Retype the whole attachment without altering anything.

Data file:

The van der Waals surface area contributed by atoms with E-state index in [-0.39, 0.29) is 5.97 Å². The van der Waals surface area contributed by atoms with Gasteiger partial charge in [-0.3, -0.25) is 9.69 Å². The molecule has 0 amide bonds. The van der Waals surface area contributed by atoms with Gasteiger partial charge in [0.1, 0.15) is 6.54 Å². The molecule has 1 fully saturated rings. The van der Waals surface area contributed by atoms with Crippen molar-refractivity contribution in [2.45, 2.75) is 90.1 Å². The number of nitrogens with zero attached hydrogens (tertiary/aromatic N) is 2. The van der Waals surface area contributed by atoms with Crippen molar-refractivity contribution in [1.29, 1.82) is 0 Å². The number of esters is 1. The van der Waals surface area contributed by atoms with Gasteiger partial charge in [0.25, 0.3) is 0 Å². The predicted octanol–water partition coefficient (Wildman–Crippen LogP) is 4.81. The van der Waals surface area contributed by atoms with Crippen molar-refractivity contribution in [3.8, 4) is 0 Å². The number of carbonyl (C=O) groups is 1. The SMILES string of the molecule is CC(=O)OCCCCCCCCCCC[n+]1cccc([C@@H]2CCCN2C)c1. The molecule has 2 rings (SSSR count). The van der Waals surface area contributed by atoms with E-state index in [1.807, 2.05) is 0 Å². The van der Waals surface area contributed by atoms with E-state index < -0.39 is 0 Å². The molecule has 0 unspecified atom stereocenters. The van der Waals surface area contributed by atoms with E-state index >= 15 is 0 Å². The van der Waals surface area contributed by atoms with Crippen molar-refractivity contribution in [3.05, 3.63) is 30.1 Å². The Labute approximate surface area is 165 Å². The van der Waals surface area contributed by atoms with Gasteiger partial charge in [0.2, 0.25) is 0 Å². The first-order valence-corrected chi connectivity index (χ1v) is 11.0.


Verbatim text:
The van der Waals surface area contributed by atoms with E-state index in [-0.39, 0.29) is 5.97 Å². The van der Waals surface area contributed by atoms with Gasteiger partial charge in [-0.3, -0.25) is 9.69 Å². The molecule has 0 amide bonds. The van der Waals surface area contributed by atoms with Gasteiger partial charge in [0.1, 0.15) is 6.54 Å². The molecule has 1 fully saturated rings. The van der Waals surface area contributed by atoms with Crippen molar-refractivity contribution in [2.45, 2.75) is 90.1 Å². The number of nitrogens with zero attached hydrogens (tertiary/aromatic N) is 2. The van der Waals surface area contributed by atoms with Crippen molar-refractivity contribution in [1.29, 1.82) is 0 Å². The number of esters is 1. The van der Waals surface area contributed by atoms with Gasteiger partial charge in [0.25, 0.3) is 0 Å². The predicted octanol–water partition coefficient (Wildman–Crippen LogP) is 4.81. The van der Waals surface area contributed by atoms with Crippen molar-refractivity contribution in [3.8, 4) is 0 Å². The number of carbonyl (C=O) groups is 1. The SMILES string of the molecule is CC(=O)OCCCCCCCCCCC[n+]1cccc([C@@H]2CCCN2C)c1. The molecule has 2 rings (SSSR count). The van der Waals surface area contributed by atoms with E-state index in [1.807, 2.05) is 0 Å². The van der Waals surface area contributed by atoms with E-state index < -0.39 is 0 Å². The molecule has 0 unspecified atom stereocenters. The van der Waals surface area contributed by atoms with E-state index >= 15 is 0 Å². The van der Waals surface area contributed by atoms with Crippen molar-refractivity contribution in [3.05, 3.63) is 30.1 Å². The Labute approximate surface area is 165 Å². The van der Waals surface area contributed by atoms with Gasteiger partial charge in [0.2, 0.25) is 0 Å². The first-order valence-corrected chi connectivity index (χ1v) is 11.0.